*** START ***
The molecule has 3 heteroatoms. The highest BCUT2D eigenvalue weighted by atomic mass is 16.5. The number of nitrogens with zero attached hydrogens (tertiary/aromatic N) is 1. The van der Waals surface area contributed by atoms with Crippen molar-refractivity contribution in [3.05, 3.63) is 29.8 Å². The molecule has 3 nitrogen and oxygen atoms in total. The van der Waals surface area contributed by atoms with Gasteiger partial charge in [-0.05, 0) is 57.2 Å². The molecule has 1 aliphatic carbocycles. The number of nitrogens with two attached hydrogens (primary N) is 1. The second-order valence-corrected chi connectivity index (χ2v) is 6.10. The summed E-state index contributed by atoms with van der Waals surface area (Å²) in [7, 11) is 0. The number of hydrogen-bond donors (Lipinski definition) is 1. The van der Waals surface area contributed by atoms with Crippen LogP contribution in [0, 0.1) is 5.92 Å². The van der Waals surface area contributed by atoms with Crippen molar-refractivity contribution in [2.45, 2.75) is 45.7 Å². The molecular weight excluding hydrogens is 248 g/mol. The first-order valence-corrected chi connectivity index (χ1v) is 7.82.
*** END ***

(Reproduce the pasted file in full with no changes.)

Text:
The molecule has 3 heteroatoms. The highest BCUT2D eigenvalue weighted by atomic mass is 16.5. The number of nitrogens with zero attached hydrogens (tertiary/aromatic N) is 1. The van der Waals surface area contributed by atoms with Crippen molar-refractivity contribution in [3.05, 3.63) is 29.8 Å². The molecule has 3 nitrogen and oxygen atoms in total. The van der Waals surface area contributed by atoms with Gasteiger partial charge in [-0.05, 0) is 57.2 Å². The molecule has 1 aliphatic carbocycles. The number of nitrogens with two attached hydrogens (primary N) is 1. The second-order valence-corrected chi connectivity index (χ2v) is 6.10. The summed E-state index contributed by atoms with van der Waals surface area (Å²) in [7, 11) is 0. The number of hydrogen-bond donors (Lipinski definition) is 1. The van der Waals surface area contributed by atoms with Crippen LogP contribution in [0, 0.1) is 5.92 Å². The van der Waals surface area contributed by atoms with Crippen molar-refractivity contribution in [2.45, 2.75) is 45.7 Å². The molecular weight excluding hydrogens is 248 g/mol. The first-order valence-corrected chi connectivity index (χ1v) is 7.82.